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  • CCPA's National Office has moved! May 11, 2018
      The week of May 1st, the Canadian Centre for Policy Alternatives' National Office moved to 141 Laurier Ave W, Suite 1000, Ottawa ON, K1P 5J2. Please note that our phone, fax and general e-mail will remain the same: Telephone: 613-563-1341 | Fax: 613-233-1458 | Email: ccpa@policyalternatives.ca  
    Canadian Centre for Policy Alternatives
  • What are Canada’s energy options in a carbon-constrained world? May 1, 2018
    Canada faces some very difficult choices in maintaining energy security while meeting emissions reduction targets.  A new study by veteran earth scientist David Hughes—published through the Corporate Mapping Project, the Canadian Centre for Policy Alternatives and the Parkland Institute—is a comprehensive assessment of Canada’s energy systems in light of the need to maintain energy security and […]
    Canadian Centre for Policy Alternatives
  • The 2018 Living Wage for Metro Vancouver April 25, 2018
    The cost of raising a family in British Columbia increased slightly from 2017 to 2018. A $20.91 hourly wage is needed to cover the costs of raising a family in Metro Vancouver, up from $20.61 per hour in 2017 due to soaring housing costs. This is the hourly wage that two working parents with two young children […]
    Canadian Centre for Policy Alternatives
  • Mobility pricing must be fair and equitable for all April 12, 2018
    As Metro Vancouver’s population has grown, so have its traffic congestion problems. Whether it’s a long wait to cross a bridge or get on a bus, everyone can relate to the additional time and stress caused by a transportation system under strain. Mobility pricing is seen as a solution to Metro Vancouver’s transportation challenges with […]
    Canadian Centre for Policy Alternatives
  • Budget 2018: The Most Disappointing Budget Ever March 14, 2018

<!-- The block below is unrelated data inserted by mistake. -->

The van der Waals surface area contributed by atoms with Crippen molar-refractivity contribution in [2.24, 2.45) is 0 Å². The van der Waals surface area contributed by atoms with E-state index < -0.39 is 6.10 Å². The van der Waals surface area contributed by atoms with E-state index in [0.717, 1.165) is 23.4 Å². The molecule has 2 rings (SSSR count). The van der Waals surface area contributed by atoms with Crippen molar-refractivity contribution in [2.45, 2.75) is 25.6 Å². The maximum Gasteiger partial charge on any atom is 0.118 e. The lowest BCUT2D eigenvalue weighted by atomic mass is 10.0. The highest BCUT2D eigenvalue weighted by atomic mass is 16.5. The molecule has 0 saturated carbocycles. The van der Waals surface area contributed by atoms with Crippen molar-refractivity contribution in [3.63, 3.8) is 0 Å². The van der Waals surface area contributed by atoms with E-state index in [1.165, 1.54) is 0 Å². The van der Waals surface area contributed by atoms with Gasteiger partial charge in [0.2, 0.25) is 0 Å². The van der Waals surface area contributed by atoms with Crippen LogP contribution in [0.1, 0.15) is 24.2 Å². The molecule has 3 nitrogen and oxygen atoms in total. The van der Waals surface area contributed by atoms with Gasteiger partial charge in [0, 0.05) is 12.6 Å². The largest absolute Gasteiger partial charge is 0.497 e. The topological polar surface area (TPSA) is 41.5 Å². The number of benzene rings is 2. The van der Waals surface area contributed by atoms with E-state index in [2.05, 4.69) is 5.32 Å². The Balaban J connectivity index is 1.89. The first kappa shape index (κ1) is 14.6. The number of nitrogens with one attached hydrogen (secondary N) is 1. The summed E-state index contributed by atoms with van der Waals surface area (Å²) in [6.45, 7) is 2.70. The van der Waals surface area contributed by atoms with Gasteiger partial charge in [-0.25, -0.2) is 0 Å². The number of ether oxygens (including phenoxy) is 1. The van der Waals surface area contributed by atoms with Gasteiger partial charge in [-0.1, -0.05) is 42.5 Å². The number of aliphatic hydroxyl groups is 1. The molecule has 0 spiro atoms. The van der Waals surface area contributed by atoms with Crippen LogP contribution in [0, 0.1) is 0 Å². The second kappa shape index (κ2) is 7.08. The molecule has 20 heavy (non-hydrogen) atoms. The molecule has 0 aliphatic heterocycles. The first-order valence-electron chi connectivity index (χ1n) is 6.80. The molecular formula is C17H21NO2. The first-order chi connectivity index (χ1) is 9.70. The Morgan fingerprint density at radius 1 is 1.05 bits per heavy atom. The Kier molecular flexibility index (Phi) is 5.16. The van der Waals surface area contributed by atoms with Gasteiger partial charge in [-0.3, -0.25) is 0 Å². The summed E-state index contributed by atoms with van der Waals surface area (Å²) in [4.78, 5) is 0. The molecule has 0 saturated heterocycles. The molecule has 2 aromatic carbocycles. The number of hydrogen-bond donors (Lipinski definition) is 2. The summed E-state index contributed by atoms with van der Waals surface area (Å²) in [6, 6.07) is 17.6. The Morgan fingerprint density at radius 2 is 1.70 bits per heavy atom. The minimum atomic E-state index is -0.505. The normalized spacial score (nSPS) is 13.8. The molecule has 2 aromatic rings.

Premier Pallister’s Trump-esque statement that budget 2018 was going to be the “best budget ever” has fallen a bit flat. Instead of a bold plan to deal with climate change, poverty and our crumbling infrastructure, we are presented with two alarmist scenarios to justify further tax cuts and a lack of decisive action: the recent […]
    Canadian Centre for Policy Alternatives
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Archive for 'telecommunications'

Book review: Understanding spatial media

I’ve just reviewed a new book about spatial media (and have written it from the vantage point of somebody working in Canada’s homelessness sector). One point raised in the blog post is the fact that the language used when enumerating persons experiencing homelessness has an impact on policy discussions. One point raised in the book […]

Precarious work, Federal government edition

There was a recent article in the Hill Times about temporary workers in the federal public service, noting that this number is growing even under Trudeau’s sunny ways (that’s not entirely fair, the report only covered the first 5 months of the Liberal’s tenure). The numbers come from the Privy Council clerk’s annual report, which […]

The rise and fall (and rise?) of Blackberry – the story that just won’t quit

The rise and fall (and rise?) of Blackberry is a story that has gripped our attention, and not just because it affects so many Canadians. It’s because this tumultuous story has more plot twists than a thriller. Yesterday the company stole the spotlight yet again with news that its future might not be dashed after […]

Laying pipe in Canada

It has been fascinating to watch the growing public reaction to the full-court press from Canada’s Big Pipe companies (aka, the telcos and cablecos) for usage-based billing (internet metering). The CRTC has played a corporatist role that has largely been compliant with the demands of industry. Even in the midst of the turning political tide, […]

Competition in the Canadian telecom market

Perhaps by now you have seen the TV commercials for Bell touting its much faster 3G network for web phones. Rogers is suing on the basis that Bell is basically making this up. What’s interesting about it, though, is that Bell, Telus and others entering the web phone (or should we just say iPhone) business […]